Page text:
died shortly after. Catholic interest in Attila cen- ters chiefly in his relations with those bishops of France and Italy who restrained the Hunnish leader in his devastating fury. The moral power of these bishops, and particularly of the pope, during the dissolution of the empire, is evidenced as well by the confidence in which the faithful looked to them for succour against the terrible invader as by the influence they sometimes exerted in staying that invader's destroying hand. St. Agnan of Orleans sustained the courage of his people and hastened tlie reinforcements that saved his apparently doomed city; at Troyes, St. Lupus prevailed upon Attila to spare the province of Champagne, and gave himself as a hostage while the Hunnish army remained in Gaul; when Rome seemed destined to meet the fate of the Lombard cities which Attila had pillaged, it was Pope Leo the Great who, by his eloquence and commanding personality, overawed the conqueror and saved the city. The terror which for centuries after clung to the name of Attila, "the Scourge of God ", as he came to be called, and the gratitude of the people to their deliverers combined in time to encumber medieval hagiography with legends of saints reputed to have overcome Attila by their imposing presence, or stayed his progress by their prayers. But these fictions serve to emphasize the import of the facts which inspired them. They enable us to appreciate how widespread must have been that sentiment expressed in the recently dis- covered appeal of Eusebius of Doryhiemn to Pope Leo I: "Curavit desuper et ab exordio consuevit thronus apostolicus iniqua perferentes defensare . . . et humi jacentes erigere, secundum possibili- tatera quam habetis" [see Harnack, "History of Dogma" (Boston, 1903), II, 168]. National pride, too, came in time to invest the person of Attila with a halo of fiction. Most European countries have their legends of the Hunnish leader, who is diversely depicted, according as the vanity of nations would represent Attila as a friend who had contributed to their greatness or as a foe to whose superhuman strength it had been no discredit to succumb. Of these legends the best known is the story of Etzel (Attila) in the "Niebelungen-lied ".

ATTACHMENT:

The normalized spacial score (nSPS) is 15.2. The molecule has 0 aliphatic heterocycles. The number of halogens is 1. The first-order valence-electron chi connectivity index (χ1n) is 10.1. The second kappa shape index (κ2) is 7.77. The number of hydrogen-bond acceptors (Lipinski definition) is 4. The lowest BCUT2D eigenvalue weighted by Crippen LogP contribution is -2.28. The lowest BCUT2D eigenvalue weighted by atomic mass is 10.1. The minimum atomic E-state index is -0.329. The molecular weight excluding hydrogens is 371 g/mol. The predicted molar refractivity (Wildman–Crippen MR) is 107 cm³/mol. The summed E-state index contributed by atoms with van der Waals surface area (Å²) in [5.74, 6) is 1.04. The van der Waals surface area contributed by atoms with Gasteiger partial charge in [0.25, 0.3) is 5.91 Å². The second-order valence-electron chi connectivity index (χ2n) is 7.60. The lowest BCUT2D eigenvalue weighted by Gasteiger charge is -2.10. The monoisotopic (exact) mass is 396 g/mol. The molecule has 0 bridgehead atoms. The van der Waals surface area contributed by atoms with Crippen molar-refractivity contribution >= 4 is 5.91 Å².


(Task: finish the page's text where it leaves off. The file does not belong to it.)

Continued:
Thierry, Histmre d'.Attila (Paris, 1864); Gibbon, Roman Empire (New York, 1902), xxxiv, xxxv. III, 518-589. con- tains abundant references to sources; in Smith and Wace, Diet. Christ. Biog. (London, 1877), I, the legendary and the historical elements of ecclesiastical tradition are not suffi- ciently distinguished. Aeta SS., s. v. St. Lupus, XXXIV. 75- 90; and St. Leo I, XI. 18. For the legendary elements in the Attila tradition, ibid., s. v. St. Genevieve of Paris, I, 135 sq., 144 sq.; Si. Auctor of Metz, XXXVI, 536; St. Servatius of Maestricht, XVI, 211, 212 (St. Servatius of Tongres did not exist); St. Geminianus of Modena, III, 714; Si. John of Ra- venna.ll, 9, 10. On the St. Servatius and St. Auctor legends •see P.iulusWarnefridus. Dc Gestis Episcoporum Metensium, in P. L., XCV, 701-703 and 715-717; particularly the in- troduction, 682-88.

John B. Peter.son.

Attiret, Je.\n Denis, painter, b. at Dole, France, 31 July, 1702; d. at Pekin, 8 December, 1768. He made serious artistic studies in Rome and after returning to his native country achieved considera- ble reputation as a portrait painter. He entered the Jesuit novitiate as a lay brother and has left some specimens of his work m the Cathedral of Avignon and the Sodality chapel which he painted while a novice. The Jesuits had many of their men in China employed as painters. Attiret joined them in 1737 and was easily the superior of all. He was honoured with the title of Painter to the Emperor, who visited his studio daily and finally made him a mandarin in spite of the brother's unwillingness to accept the honour. As all the work was done not for art but for the sake of pleasing the emperor, every suggestion he made was carefully attended to. Oil was not agreea- ble, so aciuarcUes and distemper were resorted to. The Emperor did not like shading, for he thought it